Tua Tagovailoa currently sits at the top of many pundits Heisman-watch boards. The kid has impeccable footwork, perhaps the best in the country. He sidesteps edge rushers smoothly and with ease, and does a terrific job of always planting his feet and delivering an accurate throw even when under pressure or on the run. He’s a great dual threat QB with a powerful NFL arm, and he’s had a flawless start to the 2019 season: 7 TD’s, 0 INT’s for a 66.7% completion rate, and a 93.5 QBR.
So, what is Tua’s weakness? Against Clemson in the 2019 national title, he was still fairly poised, maintained good footwork, and made quick decisions all game long. What seemed to affect him the most was the consistent pressure the Tigers threw in his face. In the first quarter of the game, Clemson defensive coordinator Brent Venables was content blitzing Tua over and over, not worrying as much about covering receivers and closing windows. At first, Tua did a good job getting the ball out quickly and accurately, despite the pressure. As the Tigers were playing man to man defense against the best receiving corps in the country, Tua had open options to throw to all night long, and he did so with fair success in the first half, going 15/17 for 158 yards through the air. What started to break him through was Clemson’s commitment to sending pressure after him. Even when the Tide was throwing 60 yard bombs for TD’s, Clemson stuck with the strategy of prioritizing pressuring Tua, and it began to wear him out, forcing a few game-changing mistakes. In fact, the only two incompletions of Tua’s in the first half were two interceptions, one which was returned for a touchdown. So while he did have a dazzling completion rate of 88%, those two bad basses Clemson forced made all the difference in the game, and completely disrupted Alabama’s offensive consistency and confidence. Tua’s accuracy in the first quarter compared to the fourth took a major turn for the worse, and Nick Saban had no answer with a lackluster run game and a shaken QB.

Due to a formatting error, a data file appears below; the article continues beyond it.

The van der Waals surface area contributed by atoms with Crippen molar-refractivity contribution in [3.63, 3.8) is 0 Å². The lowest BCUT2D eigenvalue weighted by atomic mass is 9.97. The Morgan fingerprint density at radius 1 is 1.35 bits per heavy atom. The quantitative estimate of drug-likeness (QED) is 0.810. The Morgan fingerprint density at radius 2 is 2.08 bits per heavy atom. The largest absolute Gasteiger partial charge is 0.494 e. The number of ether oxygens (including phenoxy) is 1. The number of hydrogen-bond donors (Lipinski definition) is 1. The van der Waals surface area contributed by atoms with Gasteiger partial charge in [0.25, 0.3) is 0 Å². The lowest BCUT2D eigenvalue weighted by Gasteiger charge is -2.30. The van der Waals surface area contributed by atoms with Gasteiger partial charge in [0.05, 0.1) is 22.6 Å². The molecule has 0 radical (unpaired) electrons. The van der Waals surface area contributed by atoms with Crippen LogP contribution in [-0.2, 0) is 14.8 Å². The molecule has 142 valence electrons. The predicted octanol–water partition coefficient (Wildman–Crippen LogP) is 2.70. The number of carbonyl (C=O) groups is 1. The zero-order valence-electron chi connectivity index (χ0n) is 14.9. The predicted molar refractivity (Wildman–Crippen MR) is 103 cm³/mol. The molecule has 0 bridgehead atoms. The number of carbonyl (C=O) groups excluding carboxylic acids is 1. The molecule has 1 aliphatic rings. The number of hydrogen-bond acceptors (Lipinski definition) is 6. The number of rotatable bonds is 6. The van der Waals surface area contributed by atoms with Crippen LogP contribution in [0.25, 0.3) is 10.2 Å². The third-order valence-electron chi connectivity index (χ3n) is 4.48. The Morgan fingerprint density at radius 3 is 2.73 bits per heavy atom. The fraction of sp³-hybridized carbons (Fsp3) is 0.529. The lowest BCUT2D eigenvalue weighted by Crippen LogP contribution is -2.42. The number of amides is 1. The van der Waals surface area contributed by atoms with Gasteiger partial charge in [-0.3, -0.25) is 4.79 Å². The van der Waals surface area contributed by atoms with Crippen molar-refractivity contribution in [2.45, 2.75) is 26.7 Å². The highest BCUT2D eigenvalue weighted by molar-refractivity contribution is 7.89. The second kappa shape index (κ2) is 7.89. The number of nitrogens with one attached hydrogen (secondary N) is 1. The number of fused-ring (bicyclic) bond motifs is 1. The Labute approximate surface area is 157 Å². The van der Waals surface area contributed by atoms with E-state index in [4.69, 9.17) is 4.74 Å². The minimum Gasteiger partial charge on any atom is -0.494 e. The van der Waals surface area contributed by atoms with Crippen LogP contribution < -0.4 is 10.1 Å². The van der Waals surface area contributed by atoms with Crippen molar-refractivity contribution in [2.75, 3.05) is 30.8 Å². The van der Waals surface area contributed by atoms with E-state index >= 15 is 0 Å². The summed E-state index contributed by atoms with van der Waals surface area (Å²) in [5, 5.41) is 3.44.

Throughout all of last season, teams tried to defend Alabama’s offense by prioritizing receiver coverage. The problem is, Tua is too good to not succeed, even with terrific secondary play. In order to really challenge Alabama’s offense, it is a must that you consistently pressure Tua, even if that means sacrificing the success of your secondary. Corner blitz him, send LB’s after him, just force him into so many quick decisions that he eventually makes a bad one amidst all the good ones. That is what breaks his rhythm, because Tua is not used to throwing interceptions. He only had four all season long until the Clemson game.
Alabama is also in an unusual situation the past couple years in that they don’t have one of the best running games in the nation. Their passing attack in phenomenal, without a doubt the best in the nation, but their rushing attack is just decent. Not bad by any means, but just good, not great.
So with this in mind, what do the Gamecocks do? The answer is neutralize the Tide’s best player - the centerpiece of their offense - the cog that makes the whole machine work. The key to this game is sending enough bodies after Tua so that the pocket is consistently claustrophobic, not even collapsed, every play. The thing is, Tua will be good no matter what. Multiple deep passes will be made, touchdowns will be scored, 300 or more passing yards is likely. But in order for South Carolina to have a chance, you have to have faith that consistent pressure will force enough errors out of Tua, which will start to negatively affect his overall play. The Gamecocks’ best aspect on their defense is the line. DJ Wonnum, Javon Kinlaw, and everyone in that rotation has to have the game of their life. Line up every down with the goal of being in Tua’s face by the end of the play, and perhaps South Carolina has a chance of cracking Tua and Saban. It’s all a matter of what you prioritize covering or pressuring on defense.
When you want to break a system, you start at the top. The rest cannot function without it.